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Teaching awards triumph for SBCS

It was highly flattering to be nominated for Teacher of the Year in the 2015-16 Queen Mary Student Union (QMSU) Teaching Awards, especially as I’ve always held the belief that I was “just doing my job”. I was absolutely flabbergasted to have won and am extremely grateful to all the students who took the time to nominate me and other staff for the award.

26 April 2016

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This blog post is written by Dr Stephen Potts, Lecturer in Chemistry, who was recently voted Teacher of the Year by QMUL students.

It was a great honour for me and for the School of Biological and Chemical Sciences (SBCS). I would also like to salute Brendan Curran and Nathalie Lebrasseur, SBCS stalwarts who were also nominated for the awards of Teacher of the Year and Learning Resources Champion, respectively.

The teaching awards do not just include Teacher of the Year, but other prizes such as Assessment and Feedback Champion, Innovative Teaching Award, Postgraduate Research Supervisor of the Year and many more. The full list is available online and it is worth noting that support and admin staff are not left out. In January, QMSU invites students to nominate staff members for each category. For the vast majority of categories, it is not only the number of nominations received that guarantees the award, but also the nature of the accompanying comments. The comments related to my nomination were read out and are telling as to what students appreciate:

Not only does he care about his subject area of interest, but he also cares about all of us.
No lecturer I have met in my 4 years at QMUL has gone so far out of their way for others.
He encourages us to look beyond the scope [of the course material] and realise the maximum we can achieve.

It is clear that students like to feel valued and to be treated like human beings (that goes for lecturers too) and they like informative and fast feedback (especially if it’s face-to-face). We’re all pretty busy so living up to those expectations is a challenge.

Regarding feedback, it is important that the students’ expectations are managed about how and when feedback can be received (and even understand what feedback is). If I see that students need more time on a certain topic, I book a room for an hour to cover that material as an extra (but no more than this). Reading into the feedback supplied to the award committee, this is what students really appreciate. I include formative feedback through clicker use in lectures, with a prize for the student with the highest score at the end of the course, and make sure I address why the wrong answers are wrong. Furthermore, for technophiles, rapid turnaround of feedback can be achieved though QMplus. Ask students to upload their work as a PDF, download them in bulk, annotate them using a tablet or PDF annotator and then you can bulk upload back to the QMplus assignment. Providing you don’t change the file name, QMplus distributes the feedback files to the correct student and notifies them (if this is turned on). On the subject of QMplus, if you use quizzes, make sure you incorporate feedback in the questions.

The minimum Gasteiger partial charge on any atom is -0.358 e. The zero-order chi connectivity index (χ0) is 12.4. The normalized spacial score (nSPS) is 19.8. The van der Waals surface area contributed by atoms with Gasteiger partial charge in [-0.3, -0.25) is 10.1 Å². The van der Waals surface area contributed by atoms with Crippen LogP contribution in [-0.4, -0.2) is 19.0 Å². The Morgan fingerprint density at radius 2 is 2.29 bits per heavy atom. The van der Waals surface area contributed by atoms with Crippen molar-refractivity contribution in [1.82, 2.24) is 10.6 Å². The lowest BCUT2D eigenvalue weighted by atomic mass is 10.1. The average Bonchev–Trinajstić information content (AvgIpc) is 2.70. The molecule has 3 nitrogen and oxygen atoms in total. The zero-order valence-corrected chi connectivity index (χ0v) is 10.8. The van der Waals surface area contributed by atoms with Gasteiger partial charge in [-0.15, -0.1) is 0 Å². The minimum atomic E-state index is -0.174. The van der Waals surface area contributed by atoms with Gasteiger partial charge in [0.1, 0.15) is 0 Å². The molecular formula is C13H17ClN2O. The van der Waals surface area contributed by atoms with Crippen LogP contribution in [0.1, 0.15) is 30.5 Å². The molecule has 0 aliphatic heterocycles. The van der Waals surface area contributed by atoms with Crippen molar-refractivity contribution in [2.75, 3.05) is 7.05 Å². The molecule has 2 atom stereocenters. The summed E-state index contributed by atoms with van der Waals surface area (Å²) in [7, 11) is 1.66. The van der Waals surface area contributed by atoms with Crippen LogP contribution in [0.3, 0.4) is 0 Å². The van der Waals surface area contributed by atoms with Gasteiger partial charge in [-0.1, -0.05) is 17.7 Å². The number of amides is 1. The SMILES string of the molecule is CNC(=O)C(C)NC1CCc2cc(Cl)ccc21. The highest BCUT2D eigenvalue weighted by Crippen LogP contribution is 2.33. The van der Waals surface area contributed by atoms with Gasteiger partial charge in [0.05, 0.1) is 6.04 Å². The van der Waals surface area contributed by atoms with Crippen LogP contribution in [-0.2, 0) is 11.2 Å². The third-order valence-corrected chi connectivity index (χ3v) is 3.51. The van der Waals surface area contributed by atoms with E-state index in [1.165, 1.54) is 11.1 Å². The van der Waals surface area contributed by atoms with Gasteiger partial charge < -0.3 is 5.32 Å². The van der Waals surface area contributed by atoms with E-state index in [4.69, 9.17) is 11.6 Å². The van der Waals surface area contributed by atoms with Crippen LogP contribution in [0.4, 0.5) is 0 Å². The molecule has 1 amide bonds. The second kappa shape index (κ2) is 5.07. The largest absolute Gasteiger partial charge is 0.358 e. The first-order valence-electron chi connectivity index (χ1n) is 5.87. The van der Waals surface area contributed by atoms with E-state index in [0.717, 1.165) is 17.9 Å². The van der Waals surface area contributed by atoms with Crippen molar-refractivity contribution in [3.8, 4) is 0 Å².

In terms of the human side of the issue, I always try to talk to students and get to know them during breaks in lectures, workshops or labs. I try to remember their names; I recall when one student said to me “I’m just flattered you remembered my name”, and that really resonated with me. I found that knowing a bit about each student would allow me to personalise the feedback I gave and encourage them to do a bit more than just look at the course material. It is a balancing act of being serious when it matters but also having a sense of humour in lectures, especially if things go wrong.

Giving students a personalised experience and showing you care is more important than ever. It doesn’t have to take much effort, but it can make a huge difference.

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